Leptospirosis is one of these pathogens: a bacterium that spreads to humans through water and soil contaminated by infected animal urine. This zoonotic disease has claimed hundreds of lives in Fiji, and it continues to do so.
For this year, data released as of May 17 indicated that there have been 2068 laboratory-confirmed cases, 681 hospitalizations and 36 deaths because of leptospirosis.
Every year leptospirosis continues to threaten Fiji. Hence, the urgent need for a better way to undertake a multisectoral approach, including surveillance of emerging disease threats.
The One Health concept can help to bridge the gap on integrated surveillance between human health and animal health.
Focus areas for One Health
These include food safety, control of zoonoses and combating antibiotic resistance through plants and animals.
At the 8th Asia-Pacific World Workshop on Multisectoral Collaboration at the Animal-Human-Ecosystems Interface held in Bangkok, Thailand in April 2019, Fiji had listed five priority zoonotic diseases. They were:
2. Tuberculosis (TB);
3. Brucellosis (cases in humans are often neglected);
4. Arboviral diseases (dengue, chikungunya, zika); and
What do these zoonotic diseases have in common?
All zoonoses are transmitted from animals to humans or humans to animals.
Outbreaks of these zoonoses affect animal food production and welfare and can cause morbidity (suffering from a disease) and mortality (death from it).
In the case of leptospirosis, it is spread through pathogenic leptospires excreted in the urine of infected animals.
These infected animals include rodents, domestic pets, livestock, and wildlife.
In their response to inquiries for this article, the WHO noted: “Leptospirosis can spread when bacteria from the urine of an infected animal – such as a dog, cow, pig, or rat – gets into someone’s body. This can happen if the drinking water is contaminated or if dirty water splashes on someone’s eyes, nose, or mouth, or on a cut or scratch.”
Relevance of climate change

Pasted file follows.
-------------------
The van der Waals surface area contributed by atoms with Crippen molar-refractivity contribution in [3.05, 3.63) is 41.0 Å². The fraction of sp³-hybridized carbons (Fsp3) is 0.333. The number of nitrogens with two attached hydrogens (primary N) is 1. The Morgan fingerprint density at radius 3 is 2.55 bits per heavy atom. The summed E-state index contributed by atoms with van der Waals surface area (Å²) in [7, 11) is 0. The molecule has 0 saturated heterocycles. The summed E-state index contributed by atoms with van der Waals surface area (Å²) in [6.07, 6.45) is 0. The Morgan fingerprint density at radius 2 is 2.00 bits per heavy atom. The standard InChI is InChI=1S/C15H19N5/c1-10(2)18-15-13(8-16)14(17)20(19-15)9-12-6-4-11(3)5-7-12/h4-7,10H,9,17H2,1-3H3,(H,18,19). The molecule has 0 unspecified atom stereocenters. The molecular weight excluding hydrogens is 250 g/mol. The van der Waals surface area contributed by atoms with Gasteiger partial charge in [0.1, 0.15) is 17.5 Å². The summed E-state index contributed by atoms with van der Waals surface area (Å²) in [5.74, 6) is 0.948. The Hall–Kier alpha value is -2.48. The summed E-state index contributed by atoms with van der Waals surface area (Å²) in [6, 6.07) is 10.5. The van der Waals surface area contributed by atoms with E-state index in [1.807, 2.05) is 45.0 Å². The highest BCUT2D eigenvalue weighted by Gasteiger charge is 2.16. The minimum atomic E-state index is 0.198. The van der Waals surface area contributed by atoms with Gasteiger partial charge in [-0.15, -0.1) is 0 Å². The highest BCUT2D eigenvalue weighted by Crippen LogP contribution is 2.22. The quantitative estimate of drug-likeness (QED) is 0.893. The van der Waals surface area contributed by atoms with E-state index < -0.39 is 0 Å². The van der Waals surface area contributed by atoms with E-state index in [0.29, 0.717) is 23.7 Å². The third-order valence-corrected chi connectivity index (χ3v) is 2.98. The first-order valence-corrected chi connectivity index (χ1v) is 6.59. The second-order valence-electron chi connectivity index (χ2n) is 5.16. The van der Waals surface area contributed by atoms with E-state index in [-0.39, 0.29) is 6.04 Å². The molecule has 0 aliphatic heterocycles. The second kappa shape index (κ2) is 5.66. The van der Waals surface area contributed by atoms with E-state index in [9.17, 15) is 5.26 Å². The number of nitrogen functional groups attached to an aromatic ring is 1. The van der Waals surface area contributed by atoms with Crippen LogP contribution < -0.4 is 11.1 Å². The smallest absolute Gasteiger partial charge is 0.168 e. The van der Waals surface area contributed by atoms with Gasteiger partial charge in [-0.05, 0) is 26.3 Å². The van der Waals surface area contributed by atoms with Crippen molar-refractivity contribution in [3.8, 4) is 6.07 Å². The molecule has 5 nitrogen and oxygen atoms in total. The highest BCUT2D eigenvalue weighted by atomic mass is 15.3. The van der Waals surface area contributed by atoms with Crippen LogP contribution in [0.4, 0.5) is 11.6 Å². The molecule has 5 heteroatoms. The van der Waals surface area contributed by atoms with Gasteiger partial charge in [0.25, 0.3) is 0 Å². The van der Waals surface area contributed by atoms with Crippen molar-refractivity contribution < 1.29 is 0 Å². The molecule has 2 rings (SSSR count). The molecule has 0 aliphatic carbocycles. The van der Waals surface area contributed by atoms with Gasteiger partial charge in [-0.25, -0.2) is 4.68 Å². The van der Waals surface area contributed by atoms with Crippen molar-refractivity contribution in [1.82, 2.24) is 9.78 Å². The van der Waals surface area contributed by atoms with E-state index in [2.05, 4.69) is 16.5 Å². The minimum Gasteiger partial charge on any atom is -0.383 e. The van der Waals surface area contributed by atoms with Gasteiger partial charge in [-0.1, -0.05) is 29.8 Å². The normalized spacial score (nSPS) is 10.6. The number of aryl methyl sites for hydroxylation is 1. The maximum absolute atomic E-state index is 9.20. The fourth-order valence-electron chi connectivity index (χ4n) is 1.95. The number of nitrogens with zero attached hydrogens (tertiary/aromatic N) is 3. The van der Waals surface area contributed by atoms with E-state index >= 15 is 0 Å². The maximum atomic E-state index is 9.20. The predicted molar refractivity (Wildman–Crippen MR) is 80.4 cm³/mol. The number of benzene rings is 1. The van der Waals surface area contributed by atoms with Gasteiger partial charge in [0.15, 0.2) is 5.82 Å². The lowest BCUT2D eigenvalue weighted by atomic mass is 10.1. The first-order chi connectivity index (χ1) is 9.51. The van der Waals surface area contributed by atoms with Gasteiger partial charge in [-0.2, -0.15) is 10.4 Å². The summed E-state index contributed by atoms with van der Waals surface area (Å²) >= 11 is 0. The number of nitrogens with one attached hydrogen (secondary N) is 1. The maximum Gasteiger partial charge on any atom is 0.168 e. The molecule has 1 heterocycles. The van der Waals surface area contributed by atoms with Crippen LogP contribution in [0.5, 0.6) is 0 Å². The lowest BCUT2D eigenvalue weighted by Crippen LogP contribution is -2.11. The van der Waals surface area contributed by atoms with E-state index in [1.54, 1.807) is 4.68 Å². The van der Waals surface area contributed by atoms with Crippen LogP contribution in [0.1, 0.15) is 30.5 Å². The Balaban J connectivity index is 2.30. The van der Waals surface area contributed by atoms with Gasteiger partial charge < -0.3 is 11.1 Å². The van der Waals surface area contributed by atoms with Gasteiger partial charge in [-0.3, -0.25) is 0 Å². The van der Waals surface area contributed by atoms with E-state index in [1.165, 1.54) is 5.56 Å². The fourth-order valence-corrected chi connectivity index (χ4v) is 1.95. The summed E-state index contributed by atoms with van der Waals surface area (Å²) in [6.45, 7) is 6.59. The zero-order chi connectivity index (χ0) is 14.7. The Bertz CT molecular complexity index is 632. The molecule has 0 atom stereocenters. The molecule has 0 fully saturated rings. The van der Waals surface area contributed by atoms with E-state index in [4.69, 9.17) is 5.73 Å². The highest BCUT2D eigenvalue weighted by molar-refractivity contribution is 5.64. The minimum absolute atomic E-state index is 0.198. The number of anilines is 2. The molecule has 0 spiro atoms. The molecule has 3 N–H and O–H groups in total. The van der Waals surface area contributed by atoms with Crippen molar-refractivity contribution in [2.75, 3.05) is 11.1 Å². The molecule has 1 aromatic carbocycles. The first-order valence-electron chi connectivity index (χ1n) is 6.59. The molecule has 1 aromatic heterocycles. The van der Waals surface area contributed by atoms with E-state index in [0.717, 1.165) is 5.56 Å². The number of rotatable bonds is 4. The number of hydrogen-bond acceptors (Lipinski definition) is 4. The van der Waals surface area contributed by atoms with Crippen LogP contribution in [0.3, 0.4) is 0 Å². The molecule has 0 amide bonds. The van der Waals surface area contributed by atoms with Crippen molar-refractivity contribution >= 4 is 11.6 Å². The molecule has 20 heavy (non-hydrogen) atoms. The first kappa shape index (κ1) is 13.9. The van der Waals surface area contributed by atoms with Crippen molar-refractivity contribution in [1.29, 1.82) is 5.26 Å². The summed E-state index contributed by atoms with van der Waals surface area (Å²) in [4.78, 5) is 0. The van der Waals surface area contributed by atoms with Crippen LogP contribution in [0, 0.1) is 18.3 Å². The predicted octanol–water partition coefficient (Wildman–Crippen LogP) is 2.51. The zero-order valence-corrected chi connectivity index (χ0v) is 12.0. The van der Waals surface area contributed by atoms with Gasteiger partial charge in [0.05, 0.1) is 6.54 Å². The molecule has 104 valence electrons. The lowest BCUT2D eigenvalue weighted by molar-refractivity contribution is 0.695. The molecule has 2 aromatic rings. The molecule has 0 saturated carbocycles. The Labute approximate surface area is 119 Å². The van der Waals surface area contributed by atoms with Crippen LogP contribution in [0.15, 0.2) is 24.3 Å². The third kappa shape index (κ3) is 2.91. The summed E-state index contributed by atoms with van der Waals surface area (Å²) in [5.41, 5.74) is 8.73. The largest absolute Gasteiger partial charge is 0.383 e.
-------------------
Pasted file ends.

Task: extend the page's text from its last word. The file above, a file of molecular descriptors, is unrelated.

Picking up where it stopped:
The Pacific Community reports that incidence of diseases such as leptospirosis have been known to increase during flooding and heavy rainfall.
With increased heavy rain and flooding in certain places, people tend to relocate. Most times, relocation means moving further inland where contact with wild animals is inevitable, an SPC spokesperson reported.
This increases chances of contracting zoonotic diseases such as leptospirosis.
Two severe floods in 2012 led to Fiji recording the highest number of leptospirosis outbreaks and fatalities to date. There were 576 reported cases and 40 deaths.
Seasonal rains and flooding provide ideal conditions for leptospirosis outbreak. Fiji’s tropical climate provides ample opportunity for bacteria to reproduce in mammals, including livestock, rats and domestic pets, which act as reservoirs for leptospirosis.
So why the urgent need for One Health?
Zoonotic diseases are spreading quickly now more than ever, and most are not confined to their country of origin. Take the outbreak of monkeypox, which began in Australia a few months ago but has now emerged as a global pandemic.
It is important to note that about 70 – 80% of infectious diseases in humans are caused by animals. These diseases emerge because their environments are being impacted by human encroachment, or because more wild animals are being taken away from their native habitats and are coming into direct contact with humans and other, domesticated animals, such as livestock.
There is also a growing concern that bacteria are increasingly becoming resistant to antibiotics because these powerful drugs have been overprescribed and over consumed for even minor maladies. These antimicrobial-resistant (AMR) bacteria may then infect humans and animals, and the infections they cause are harder to treat compared to non-resistant bacteria.
The WHO contends that approximately 700,000 people a year die because of AMR; that number could increase to 10 million people a year by 2050 if the situation isn’t brought under control.
The One Health framework could help Fiji effectively counter these outbreaks and AMR bacteria, by providing a robust health system, as well as policies that complement the roles of all stakeholders and ministries. But it needs the support of the Government –policy makers and politicians.
At the 8th Asia-Pacific World Workshop on Multisectoral Collaboration at the Animal-Human-Ecosystems Interface, member countries, including Fiji, were encouraged to seek high level political commitments for One Health.
Mr. Kumar said there were challenges because One Health required a multisectoral approach and keeping ministries and stakeholders engaged in the subject is difficult at times.
But for now, work related to One Health in Fiji has been exclusively driven by the MOH.
The working group set up by the MOH operates on the powers vested in the Minister and Permanent Secretary for Health. But this formal level of structure may not work for some ministries and stakeholders.
Hence, the need for an effective mechanism such as One Health to ensure a healthy human population, healthy animal population and a healthy environment.
This story was produced with the support of the Earth Journalism Network and was originally published by the Fiji Sun on September 10, 2022. It has been lightly edited for length and clarity.
Banner image: Cattle ranch in rural Fiji / Credit: Ronald Kumar.